When we speak about getting your marketing practices in order before the GDPR deadline, we often get asked: “what about my B2B contacts?”. In order to answer this question, we should look not only at the GDPR but also at ePrivacy law across Europe. What’s important to consider is that there is a difference between your legal basis for processing, for example consent and an opt-in from your contacts to receive marketing emails.Processing versus consent
When you ask your website visitors for their information such as name and email address on a webform, you need to take care of two things; the GDPR end the ePrivacy Directive. You need to make sure you document your legal basis for processing this information in the first place. In the case of a web visitor this will most likely be consent or potentially legitimate interest. When you want to obtain consent, the GDPR gives us a number of conditions. The consent has to be freely given, it has to be specific and you need to make sure you make certain information available to your data subject, for example in your privacy statement.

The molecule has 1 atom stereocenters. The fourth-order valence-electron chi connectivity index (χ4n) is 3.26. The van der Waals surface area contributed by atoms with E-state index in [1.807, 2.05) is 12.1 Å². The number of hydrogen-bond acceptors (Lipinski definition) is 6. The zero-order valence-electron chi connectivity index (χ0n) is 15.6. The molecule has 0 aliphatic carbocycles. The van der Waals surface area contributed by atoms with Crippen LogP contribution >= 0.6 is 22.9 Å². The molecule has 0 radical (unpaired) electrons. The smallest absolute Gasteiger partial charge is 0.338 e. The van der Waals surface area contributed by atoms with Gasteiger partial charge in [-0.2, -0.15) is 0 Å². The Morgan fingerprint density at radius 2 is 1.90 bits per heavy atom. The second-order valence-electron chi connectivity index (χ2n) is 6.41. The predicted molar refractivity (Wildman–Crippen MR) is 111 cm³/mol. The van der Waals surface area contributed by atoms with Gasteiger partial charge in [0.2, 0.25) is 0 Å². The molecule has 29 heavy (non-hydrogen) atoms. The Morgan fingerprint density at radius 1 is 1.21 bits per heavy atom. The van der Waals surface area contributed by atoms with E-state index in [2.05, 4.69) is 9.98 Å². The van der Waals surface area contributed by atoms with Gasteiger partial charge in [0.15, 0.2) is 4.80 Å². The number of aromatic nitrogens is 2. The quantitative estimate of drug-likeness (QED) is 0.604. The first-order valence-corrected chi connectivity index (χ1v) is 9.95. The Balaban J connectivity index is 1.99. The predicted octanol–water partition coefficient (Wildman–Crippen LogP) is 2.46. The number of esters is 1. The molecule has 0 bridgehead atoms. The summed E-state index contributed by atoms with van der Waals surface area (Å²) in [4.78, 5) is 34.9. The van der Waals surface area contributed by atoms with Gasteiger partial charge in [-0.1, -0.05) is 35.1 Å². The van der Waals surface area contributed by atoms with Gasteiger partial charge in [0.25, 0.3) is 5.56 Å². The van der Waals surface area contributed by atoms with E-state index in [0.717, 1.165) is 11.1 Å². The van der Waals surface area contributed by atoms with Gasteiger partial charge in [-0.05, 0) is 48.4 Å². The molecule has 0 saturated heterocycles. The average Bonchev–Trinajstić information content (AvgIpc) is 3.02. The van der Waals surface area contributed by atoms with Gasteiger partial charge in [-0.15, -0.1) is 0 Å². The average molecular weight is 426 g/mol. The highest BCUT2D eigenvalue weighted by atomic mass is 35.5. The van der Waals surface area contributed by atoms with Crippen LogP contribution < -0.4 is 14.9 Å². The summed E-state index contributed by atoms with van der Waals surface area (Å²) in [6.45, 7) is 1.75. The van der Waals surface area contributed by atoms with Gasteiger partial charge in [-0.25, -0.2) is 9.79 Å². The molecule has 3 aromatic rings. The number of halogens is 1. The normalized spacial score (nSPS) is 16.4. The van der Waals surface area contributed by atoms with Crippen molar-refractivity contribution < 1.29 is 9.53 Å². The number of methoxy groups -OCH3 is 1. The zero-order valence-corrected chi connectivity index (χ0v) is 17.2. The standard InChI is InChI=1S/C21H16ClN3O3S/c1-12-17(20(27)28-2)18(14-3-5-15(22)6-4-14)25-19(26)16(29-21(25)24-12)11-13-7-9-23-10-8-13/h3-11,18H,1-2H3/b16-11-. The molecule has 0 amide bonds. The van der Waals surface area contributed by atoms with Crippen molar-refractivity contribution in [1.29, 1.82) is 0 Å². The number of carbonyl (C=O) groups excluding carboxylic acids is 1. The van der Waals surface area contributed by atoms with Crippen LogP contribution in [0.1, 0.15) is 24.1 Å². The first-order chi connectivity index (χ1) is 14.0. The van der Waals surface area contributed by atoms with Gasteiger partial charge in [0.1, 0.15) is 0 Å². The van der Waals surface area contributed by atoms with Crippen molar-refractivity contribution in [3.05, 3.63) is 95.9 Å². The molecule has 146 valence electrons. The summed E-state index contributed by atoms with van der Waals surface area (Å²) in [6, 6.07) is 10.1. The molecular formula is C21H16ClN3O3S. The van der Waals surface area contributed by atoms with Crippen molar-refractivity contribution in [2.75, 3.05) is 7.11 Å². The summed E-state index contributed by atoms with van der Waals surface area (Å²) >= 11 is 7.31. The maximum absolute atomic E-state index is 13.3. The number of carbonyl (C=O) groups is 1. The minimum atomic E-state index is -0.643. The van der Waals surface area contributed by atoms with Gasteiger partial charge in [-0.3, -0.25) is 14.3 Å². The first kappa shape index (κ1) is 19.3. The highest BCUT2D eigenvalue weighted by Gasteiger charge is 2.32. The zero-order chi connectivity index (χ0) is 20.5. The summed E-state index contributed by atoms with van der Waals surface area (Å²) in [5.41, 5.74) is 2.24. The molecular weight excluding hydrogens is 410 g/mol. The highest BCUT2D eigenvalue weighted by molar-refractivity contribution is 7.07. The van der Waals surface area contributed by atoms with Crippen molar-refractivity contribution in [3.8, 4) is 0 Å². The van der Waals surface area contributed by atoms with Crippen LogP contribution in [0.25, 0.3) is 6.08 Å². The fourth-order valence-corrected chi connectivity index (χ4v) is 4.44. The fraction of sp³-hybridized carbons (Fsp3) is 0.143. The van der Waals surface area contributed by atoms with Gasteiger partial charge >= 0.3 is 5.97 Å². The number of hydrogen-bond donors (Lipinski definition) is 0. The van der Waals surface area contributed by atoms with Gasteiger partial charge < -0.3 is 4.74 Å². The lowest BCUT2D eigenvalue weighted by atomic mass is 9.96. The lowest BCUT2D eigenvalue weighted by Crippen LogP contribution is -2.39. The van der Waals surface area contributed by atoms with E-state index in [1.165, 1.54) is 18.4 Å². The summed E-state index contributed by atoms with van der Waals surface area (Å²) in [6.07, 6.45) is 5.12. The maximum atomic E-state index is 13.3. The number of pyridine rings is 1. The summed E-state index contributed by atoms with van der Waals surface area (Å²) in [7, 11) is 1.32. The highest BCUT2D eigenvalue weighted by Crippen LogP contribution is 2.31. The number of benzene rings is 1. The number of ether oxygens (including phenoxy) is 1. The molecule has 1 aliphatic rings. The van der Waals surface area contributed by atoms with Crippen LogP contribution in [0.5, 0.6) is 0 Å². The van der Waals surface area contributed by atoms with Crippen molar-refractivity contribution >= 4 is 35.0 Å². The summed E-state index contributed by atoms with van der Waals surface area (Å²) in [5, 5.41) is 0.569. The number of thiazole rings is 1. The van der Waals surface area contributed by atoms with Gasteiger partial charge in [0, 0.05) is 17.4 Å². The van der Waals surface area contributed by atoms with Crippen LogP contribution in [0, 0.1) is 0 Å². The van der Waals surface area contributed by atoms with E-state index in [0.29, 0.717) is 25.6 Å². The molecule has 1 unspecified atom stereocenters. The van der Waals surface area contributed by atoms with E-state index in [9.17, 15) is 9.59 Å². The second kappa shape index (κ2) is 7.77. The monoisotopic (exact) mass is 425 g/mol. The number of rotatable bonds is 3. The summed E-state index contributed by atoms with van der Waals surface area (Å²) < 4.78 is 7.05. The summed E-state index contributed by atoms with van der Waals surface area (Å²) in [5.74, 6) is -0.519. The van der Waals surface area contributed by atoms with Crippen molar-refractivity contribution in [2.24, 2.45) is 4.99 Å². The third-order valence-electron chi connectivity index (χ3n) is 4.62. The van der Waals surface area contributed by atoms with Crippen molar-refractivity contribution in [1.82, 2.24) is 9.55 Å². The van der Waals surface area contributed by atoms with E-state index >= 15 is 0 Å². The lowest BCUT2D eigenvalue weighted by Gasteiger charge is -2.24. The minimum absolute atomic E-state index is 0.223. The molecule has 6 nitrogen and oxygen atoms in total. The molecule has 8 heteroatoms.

Currently, according to the ePrivacy directive, email marketing requires an opt-in as well. This should be documented through a separate action (checkbox). Why? You can’t make the opt-in required. Technically you aren’t allowed to make giving consent required either but in my opinion, there is no way having your visitors go through a webform without some sort of processing of the personal data. This is a clear expectation your visitors will have so I recommend being careful with how you treat the data after you do so and always respect the opt-in choice.